Deborah Dancy is an African-American visual artist who has been teaching at the University of Connecticut since 1981. She has an MS in Printmaking and an MFA in Painting from Illinois State University. Her professional career has been marked by significant honors and awards, including: a John Simon Guggenheim Foundation Fellowship; Connecticut Commission of the Arts Artist Grant; New England Foundation for the Arts/NEA Individual Artist Grant; Nexus Press Artist Book Project Award; Visual Studies Artist Book Project Residency Grant; The American Antiquarian Society’s William Randolph Hearst Fellowship; Women’s Studio Workshop Residency Grant; and a YADDO Fellow. She has had more than a dozen solo exhibitions at institutions and galleries, such as: Wright State University; Purdue University; Liz Harris Gallery; the Housatonic Museum; Sears-Peyton Gallery; G.R.N’Namdi Gallery; ARC Gallery; and The College of Saint Rose. Inclusion in group exhibitions across the country have been at: the University of Rhode Island; Hobart and William Smith Colleges; the Spencer Museum; Mobius; the Mead Art Museum; the deCordova Sculpture Park and Museum; the Bruce Museum and the New Britain Museum of American Art. Her work may be found in numerous permanent collections including: the Museum of Fine Arts, Boston; the Birmingham Museum of Art; the Baltimore Museum of Art; the Montgomery Museum of Fine Arts; the Spencer Museum of Art; the Hunter Museum of American Art; Vanderbilt University; Grinnell College; Oberlin College; the Allen Memorial Art Museum; General Electric Company; Chemical Bank; and the United States Embassy in Cameroon. She is represented by the Sears-Peyton Gallery, the G.R.N’Namdi Gallery and Charles Young Fine Prints and Drawings.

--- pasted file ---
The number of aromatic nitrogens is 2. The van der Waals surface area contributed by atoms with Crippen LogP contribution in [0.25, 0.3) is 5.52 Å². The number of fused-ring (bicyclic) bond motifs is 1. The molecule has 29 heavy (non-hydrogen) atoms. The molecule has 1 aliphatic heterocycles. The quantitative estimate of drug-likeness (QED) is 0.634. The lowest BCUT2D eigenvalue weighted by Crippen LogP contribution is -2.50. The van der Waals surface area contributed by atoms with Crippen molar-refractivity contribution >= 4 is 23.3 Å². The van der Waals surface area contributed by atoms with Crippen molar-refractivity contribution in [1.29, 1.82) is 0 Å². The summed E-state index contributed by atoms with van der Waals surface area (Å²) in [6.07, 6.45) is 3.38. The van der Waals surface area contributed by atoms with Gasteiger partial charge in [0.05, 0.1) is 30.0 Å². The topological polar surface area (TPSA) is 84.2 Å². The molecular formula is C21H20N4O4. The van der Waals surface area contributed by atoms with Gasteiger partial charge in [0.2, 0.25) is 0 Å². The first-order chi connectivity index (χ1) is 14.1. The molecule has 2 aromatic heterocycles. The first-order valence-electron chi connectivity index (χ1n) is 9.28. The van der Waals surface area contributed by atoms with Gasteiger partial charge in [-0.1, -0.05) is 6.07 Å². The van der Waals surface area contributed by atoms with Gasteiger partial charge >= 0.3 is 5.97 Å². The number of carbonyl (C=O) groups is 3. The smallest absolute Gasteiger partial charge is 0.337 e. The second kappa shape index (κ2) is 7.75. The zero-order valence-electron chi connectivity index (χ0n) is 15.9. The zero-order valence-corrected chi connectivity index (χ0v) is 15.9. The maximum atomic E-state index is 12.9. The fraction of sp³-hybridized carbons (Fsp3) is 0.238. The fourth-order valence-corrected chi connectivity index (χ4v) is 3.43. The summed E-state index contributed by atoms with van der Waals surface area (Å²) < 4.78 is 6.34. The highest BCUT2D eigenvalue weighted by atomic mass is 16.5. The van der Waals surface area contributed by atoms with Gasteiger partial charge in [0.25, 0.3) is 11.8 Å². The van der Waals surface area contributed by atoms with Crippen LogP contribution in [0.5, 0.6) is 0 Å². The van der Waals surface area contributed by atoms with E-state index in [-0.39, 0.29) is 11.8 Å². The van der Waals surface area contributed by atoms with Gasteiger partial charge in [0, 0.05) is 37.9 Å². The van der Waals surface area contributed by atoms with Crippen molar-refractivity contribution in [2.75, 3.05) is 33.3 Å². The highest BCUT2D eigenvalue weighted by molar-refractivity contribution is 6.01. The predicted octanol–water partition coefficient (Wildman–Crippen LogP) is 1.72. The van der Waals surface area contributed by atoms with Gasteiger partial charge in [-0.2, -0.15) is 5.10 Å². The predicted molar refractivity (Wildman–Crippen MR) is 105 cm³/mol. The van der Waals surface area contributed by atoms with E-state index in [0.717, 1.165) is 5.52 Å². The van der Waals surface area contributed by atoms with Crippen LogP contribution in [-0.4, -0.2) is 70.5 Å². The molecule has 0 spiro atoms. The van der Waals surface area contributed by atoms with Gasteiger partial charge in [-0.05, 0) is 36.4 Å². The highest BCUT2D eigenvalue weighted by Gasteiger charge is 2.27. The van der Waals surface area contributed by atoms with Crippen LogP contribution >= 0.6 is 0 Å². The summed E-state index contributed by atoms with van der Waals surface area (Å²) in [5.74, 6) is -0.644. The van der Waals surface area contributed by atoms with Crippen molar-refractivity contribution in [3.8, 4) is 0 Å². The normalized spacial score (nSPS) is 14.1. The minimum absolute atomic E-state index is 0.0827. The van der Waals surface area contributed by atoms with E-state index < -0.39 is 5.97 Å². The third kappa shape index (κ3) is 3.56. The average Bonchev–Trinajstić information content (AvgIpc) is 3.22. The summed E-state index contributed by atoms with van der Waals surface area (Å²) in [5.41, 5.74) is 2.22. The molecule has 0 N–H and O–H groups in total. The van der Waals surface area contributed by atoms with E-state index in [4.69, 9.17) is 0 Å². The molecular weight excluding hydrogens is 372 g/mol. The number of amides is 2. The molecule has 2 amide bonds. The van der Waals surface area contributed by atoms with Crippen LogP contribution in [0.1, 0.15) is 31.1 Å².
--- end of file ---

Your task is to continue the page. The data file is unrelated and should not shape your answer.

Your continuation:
Phil Young is a Native American visual artist and art professor at Hartwick College in New York. Young, an artist of Cherokee, Irish and Scottish descent, draws upon his native worldview and emotionally painful history in an attempt “to weave broken threads of his family’s history back together.” His work reflects both his search for cultural identity and his personal struggle to cut through the myths that surround and distort the lives and histories of native peoples. Young was born in 1947 in an area of rural Oklahoma known in 1838 as Indian Territory. He was the first child in his family to attend college and graduated cum laude in 1969 with a Bachelor of Arts degree from the Tyler School of Art at Temple University. His MFA is from American University. His widely exhibited paintings, drawings and mixed media installations affirm the necessity of “on/site for insight.” Recently the disabling effects of multiple sclerosis have entered his “mixedbloodbodyscape.” He is a recipient of residencies at the Millay Colony, the Kohler Foundation, a Joan Mitchell Foundation Grant in Painting and Sculpture and a New York Foundation for the Arts Fellowship in Sculpture. He has exhibited at the Heard Museum, The William Benton Museum of Art, the Atlanta History Center, Art-in-General and the Swiss Institute. His work has been reproduced in On the Beaten Track & The Lure of the Local. (L. Lippard).
Erika Van Natta
Erika Van Natta was born in Massachusetts in 1973. She received a BFA from the School of Visual Arts in New York where she began developing video-art pieces that earned her the school’s Chairmen’s Merit Award and a Special Fine Arts Developmental Grant. Her video work continued through a MFA program at Yale, completed in 2003. Yale awarded her the Alice Kimball English Traveling Fellowship. Her piece For Lucien has been screened in more than a dozen galleries on both coasts of the United States. Recently she was selected for Radius, Emerging Artists from Connecticut and Southeastern New York, at The Aldrich Contemporary Art Museum and The Ridgefield Guild of Artists. Her work has been shown in galleries and museums in New York, Philadelphia and New Haven.